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What Are Proteins? Central Dogma of Molecular Biology
What are Proteins?
Proteins occupy a number of roles in the body. Enzymes control all biological reactions; antibodies protect the body; membrane carriers and pores allow molecules into and out of cells; hormones signal changes throughout the body. All of the above are examples of proteins...but what are they?
Put simply, proteins are polypeptide molecules - long strings of amino acids joined together by peptide bonds. They come in two forms: globular and fibrous; and are made in the cytoplasm by biological machines called ribosomes.
It is through proteins that DNA exerts its' control over the action of the cell. As said by Marshall Nirenberg said:
"DNA makes RNA makes Protein"
...and proteins either control, protect, build or signal everything. This is known as the central dogma of molecular biology.
The Central Dogma of Biology
There are 20 different amino acids, each differing only by the R group. Plants make all the amino acids they need by combining nitrates from the soil with products of photosynthesis. Animals eat protein which they break down during digestion and use the products of this digestion to make amino acids and proteins. Around 10 amino acids cannot be synthesised by the body and must be consumed in the diet - so called "essential amino acids"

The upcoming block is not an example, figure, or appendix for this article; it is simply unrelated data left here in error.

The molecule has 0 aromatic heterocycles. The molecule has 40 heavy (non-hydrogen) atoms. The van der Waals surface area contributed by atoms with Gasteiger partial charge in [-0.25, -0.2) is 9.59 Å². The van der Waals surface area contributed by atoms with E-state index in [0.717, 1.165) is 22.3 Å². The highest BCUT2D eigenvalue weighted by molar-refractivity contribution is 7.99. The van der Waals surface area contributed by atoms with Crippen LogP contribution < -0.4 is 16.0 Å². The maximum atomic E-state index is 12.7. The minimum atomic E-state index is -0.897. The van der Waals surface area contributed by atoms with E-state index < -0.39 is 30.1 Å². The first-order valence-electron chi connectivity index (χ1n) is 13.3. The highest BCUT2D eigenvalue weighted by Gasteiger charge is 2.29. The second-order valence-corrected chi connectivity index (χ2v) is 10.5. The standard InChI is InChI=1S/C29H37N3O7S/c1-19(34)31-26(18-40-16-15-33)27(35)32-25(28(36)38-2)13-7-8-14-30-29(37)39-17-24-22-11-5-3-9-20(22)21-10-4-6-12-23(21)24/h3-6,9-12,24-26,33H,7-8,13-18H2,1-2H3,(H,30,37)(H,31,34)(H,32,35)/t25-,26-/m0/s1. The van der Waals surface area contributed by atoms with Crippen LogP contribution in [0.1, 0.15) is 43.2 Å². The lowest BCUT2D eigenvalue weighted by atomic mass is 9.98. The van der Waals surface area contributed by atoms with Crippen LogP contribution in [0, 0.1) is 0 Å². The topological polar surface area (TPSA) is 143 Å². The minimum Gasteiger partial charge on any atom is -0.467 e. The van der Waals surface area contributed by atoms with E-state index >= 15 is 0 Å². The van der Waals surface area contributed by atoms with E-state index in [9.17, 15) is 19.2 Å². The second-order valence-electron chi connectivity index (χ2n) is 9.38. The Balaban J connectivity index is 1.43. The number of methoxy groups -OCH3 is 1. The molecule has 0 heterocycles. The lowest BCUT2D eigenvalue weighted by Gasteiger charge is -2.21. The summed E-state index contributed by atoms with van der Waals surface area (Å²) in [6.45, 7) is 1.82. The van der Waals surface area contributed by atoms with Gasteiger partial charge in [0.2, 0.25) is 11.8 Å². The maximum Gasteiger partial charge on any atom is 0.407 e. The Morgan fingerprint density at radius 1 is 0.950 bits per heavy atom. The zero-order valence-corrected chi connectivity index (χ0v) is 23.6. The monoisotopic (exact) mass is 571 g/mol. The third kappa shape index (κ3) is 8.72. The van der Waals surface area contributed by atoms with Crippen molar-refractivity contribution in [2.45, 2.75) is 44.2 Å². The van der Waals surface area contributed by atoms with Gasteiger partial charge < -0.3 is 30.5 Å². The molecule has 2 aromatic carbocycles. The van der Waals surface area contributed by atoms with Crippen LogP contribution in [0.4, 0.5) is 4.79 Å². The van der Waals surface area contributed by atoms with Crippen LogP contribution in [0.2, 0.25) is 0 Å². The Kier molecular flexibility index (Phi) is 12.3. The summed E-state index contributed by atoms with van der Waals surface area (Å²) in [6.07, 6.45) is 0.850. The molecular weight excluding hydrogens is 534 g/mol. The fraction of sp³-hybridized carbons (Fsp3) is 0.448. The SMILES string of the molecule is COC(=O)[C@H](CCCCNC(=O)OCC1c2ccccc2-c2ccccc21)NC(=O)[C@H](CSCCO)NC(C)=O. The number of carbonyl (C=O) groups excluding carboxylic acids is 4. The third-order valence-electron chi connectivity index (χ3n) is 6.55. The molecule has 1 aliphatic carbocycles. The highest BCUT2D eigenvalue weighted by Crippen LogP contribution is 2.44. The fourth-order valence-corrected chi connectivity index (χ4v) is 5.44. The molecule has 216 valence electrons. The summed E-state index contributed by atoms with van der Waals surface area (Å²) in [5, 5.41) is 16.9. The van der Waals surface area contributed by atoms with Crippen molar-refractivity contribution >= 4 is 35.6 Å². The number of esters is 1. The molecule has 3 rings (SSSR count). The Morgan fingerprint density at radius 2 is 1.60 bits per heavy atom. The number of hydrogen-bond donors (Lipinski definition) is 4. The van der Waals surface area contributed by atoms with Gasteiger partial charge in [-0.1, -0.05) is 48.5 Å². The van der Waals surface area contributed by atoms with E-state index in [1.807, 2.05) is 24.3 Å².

Surplus amino acids cannot be stored - the amino group makes them toxic. If amino acid levels build up the liver removes amino groups from amino acids in a process called deamination. These amino groups are then converted into urea, which is diluted with water and passed out of the body as urine.
This series will cover the following topics:
- Making and breaking proteins
- Protein synthesis
- Protein structure
- Proteins in Action
Enzymes, RNA and DNA will be covered in separate hub series. If I have piqued your interest then, please, read on and investigate the alien other-world of proteins.
Knowledge is Power
Where Next? Proteins
- Central Dogma of Molecular Biology
Francis Crick's 1970 paper outlining the now famous Central Dogma, which describes the relationship between DNA and proteins